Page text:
In all of Washington, there are few places that connect to the immigrant experience quite like the Seattle Chinatown–International District (CID), where more than half of its residents speak a non-English language at home.
So, it might be no surprise that Seattle City Council President and mayoral candidate M. Lorena González finds a natural kinship with the CID.
“Protecting the cultural identity and the residents and business owners of Chinatown International District is of critical importance to who we are as a city,” she said. “I remember as a young person coming to the city of Seattle, to be able to see a neighborhood like the Chinatown International District and Little Saigon, is really powerful. To see a sense of place where our heritage, our culture, is front and center and something to be proud of is something that is really important to me to continue to protect and invest in.”
Having grown up in poverty with her migrant farm-working family in Central Washington, González has the distinction of being the first Latinx ever elected to Seattle City Council, and would be Seattle’s first woman of color to be elected mayor.
“I am first and foremost the daughter of immigrant parents,” she told the Examiner in a recent interview. “My parents were Spanish speakers only. And that meant that us as kids, we were their translators, we were their interpreters in life. And in a lot of ways that made us grow up a little bit faster.”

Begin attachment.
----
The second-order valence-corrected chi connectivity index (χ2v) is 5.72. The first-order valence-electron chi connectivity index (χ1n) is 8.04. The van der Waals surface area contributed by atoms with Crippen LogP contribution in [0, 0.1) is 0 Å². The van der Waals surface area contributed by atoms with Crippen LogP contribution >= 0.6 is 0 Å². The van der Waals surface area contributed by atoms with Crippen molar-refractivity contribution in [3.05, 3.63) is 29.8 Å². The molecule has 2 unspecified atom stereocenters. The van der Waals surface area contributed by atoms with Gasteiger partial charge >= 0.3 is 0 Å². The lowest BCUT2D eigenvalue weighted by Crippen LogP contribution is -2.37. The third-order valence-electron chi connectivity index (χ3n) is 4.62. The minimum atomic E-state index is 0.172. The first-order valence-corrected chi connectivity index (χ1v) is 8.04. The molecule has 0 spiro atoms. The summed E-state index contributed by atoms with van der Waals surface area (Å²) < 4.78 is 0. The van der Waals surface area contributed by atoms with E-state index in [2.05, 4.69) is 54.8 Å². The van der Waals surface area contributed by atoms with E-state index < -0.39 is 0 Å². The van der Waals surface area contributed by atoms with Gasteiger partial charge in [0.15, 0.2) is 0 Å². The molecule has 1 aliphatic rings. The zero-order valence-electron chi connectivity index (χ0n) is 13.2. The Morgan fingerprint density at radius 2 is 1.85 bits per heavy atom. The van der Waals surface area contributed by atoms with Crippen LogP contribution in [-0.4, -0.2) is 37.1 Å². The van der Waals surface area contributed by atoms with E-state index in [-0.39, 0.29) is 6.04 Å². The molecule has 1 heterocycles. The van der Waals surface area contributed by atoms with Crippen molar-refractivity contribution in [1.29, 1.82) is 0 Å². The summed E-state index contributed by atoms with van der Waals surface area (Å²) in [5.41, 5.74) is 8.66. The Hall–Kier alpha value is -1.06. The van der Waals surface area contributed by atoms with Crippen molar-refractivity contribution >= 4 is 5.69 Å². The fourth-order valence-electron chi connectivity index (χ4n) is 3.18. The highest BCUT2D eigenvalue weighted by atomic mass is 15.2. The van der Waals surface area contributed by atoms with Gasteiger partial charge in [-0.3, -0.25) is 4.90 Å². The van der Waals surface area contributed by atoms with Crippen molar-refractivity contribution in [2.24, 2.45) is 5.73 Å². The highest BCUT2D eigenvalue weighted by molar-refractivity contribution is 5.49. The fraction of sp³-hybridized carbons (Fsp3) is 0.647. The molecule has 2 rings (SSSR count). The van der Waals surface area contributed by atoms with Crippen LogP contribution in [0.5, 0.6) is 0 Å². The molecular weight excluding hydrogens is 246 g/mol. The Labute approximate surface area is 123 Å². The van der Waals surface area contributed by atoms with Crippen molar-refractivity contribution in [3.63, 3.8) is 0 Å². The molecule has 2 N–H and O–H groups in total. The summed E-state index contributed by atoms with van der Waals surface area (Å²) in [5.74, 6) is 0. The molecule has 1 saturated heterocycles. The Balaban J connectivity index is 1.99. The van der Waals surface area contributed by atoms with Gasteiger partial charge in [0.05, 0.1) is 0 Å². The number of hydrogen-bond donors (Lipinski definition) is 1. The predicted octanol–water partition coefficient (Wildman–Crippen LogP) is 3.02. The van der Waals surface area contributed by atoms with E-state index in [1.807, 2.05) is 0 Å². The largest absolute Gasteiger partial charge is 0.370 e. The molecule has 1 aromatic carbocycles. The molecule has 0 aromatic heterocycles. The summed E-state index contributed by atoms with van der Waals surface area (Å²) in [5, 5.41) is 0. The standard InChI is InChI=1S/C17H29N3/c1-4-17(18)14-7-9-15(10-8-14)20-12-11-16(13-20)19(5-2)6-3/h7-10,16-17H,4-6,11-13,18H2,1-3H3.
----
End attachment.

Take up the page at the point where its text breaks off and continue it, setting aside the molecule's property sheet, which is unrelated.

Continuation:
This is a scenario all too familiar in the Asian/Pacific Islander (API) community – American-born children serving as translators for their non-English-speaking parents.
González also relates to the API community’s entrepreneurial spirit and reverence for its elders and ancestors.
“My family has always had a culture of resiliency, of knowing that we come from really strong, powerful ancestors, and knowing we have a responsibility and duty to fulfill the promise that this country offers in terms of opportunity,” she said. “My parents sacrificed their home country, left their home country, to make sure that me and five siblings had a better education, had better job opportunities, and could be whatever it is we wanted to be in this country, that is now our home.”